Aussie woman stuns airport authorities with Covid news

Tom Flanagan
·News Reporter
·2-min read

An Australian flight attendant has stunned airport officials in Sydney after claiming she was immune from coronavirus.

Rochelle Crossley was among the first groups of people globally to be receive a Covid-19 vaccine during late-stage trials of a vaccine developed by Chinese owned manufacturer Sinopharm, Nine News reported.

She is one of 30,000 people to receive a trial vaccine in the United Arab Emirates where she works.

"The fear of getting the virus outweighed the fear of having the vaccination,” she told Nine News.

Rochelle Crossley arrived in Sydney believing she was immune to the virus. Source: Nine News
Rochelle Crossley arrived in Sydney believing she was immune to the virus. Source: Nine News

After her second jab she said she felt fine and believes she has developed immunity to the virus.

However, when she arrived at Sydney Airport she was met with perplexed officials and health authorities who scrutinised her claims.

"They looked at me like I was the one making a mistake. They said you know there is no vaccine,” she said.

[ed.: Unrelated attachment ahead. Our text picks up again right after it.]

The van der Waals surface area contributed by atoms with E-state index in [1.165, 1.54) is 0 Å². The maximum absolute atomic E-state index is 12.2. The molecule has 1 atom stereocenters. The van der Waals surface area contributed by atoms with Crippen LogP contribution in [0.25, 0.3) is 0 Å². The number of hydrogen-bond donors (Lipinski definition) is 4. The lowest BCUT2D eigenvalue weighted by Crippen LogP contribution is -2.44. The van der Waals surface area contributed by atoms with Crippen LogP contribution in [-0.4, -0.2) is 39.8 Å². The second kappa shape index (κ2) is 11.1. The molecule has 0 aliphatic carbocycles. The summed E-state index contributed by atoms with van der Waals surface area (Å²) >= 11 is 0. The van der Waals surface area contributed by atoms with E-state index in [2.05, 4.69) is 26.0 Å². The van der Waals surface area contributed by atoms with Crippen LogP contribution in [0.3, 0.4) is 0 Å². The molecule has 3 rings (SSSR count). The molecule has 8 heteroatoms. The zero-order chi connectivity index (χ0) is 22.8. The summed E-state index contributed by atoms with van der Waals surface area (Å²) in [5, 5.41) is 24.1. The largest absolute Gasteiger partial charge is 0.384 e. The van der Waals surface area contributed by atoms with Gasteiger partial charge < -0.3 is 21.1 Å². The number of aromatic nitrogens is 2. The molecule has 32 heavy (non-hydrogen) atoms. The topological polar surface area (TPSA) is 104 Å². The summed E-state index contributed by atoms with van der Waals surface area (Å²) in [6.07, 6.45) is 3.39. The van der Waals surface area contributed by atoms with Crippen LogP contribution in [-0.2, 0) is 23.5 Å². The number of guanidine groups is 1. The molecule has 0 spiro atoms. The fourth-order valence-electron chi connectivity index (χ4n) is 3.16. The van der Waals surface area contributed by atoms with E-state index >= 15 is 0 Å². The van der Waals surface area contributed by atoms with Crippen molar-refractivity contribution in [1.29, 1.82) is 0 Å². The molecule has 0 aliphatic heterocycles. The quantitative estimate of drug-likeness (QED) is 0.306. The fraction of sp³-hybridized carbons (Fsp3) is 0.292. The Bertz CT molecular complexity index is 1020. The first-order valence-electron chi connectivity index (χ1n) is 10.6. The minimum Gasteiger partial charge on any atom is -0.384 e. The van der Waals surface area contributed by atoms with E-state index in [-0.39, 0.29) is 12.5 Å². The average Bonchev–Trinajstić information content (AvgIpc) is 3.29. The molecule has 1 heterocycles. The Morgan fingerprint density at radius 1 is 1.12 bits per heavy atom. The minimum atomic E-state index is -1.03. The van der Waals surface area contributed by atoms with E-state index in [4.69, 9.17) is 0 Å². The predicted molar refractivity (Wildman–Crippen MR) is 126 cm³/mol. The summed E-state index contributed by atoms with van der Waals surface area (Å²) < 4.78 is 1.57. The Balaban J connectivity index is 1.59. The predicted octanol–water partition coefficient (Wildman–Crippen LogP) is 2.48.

Despite remonstrating with medics, showing her documentation proving she’d had the vaccine, she was placed in a health hotel before being transferred to normal quarantine and reunited with her family and twin five-year-old daughters.

Biosecurity health director at CSIRO, Dr Rob Grenfell, said it was unclear how effective vaccines in late-stage trials were.

He said there was still potential to spread it through touch even if someone was vaccinated.

The United Arab Emirates, with a population of close to 10 million, is routinely recording more than 1000 coronavirus cases per day.

Vaccine hopes dampened

On Monday, US drug maker Pfizer and German partner BioNTech revealed late-stage trials of its vaccine were 90 per cent effective offering global hope a vaccine roll out was imminent.

However, hopes that restrictions implemented on many populations, particularly those experiencing devastating second waves, could be eased soon have been dampened by a warning since the announcement was made.

"A vaccine is needed urgently, but we cannot wait for a vaccine and put all our eggs in one basket," World Health Organisation chief Tedros Adhanom Ghebreyesus said.

Pfizer aim to produce 50 million doses this year if the vaccine is approved in time, it will not become more widely available until 2021, leaving strained health systems to manage until then.

A handful of global leaders including French president Emmanuel Macron stressed the importance of ongoing restrictions to curtail the virus’s spread.

Australia has an agreement for 10 million doses.

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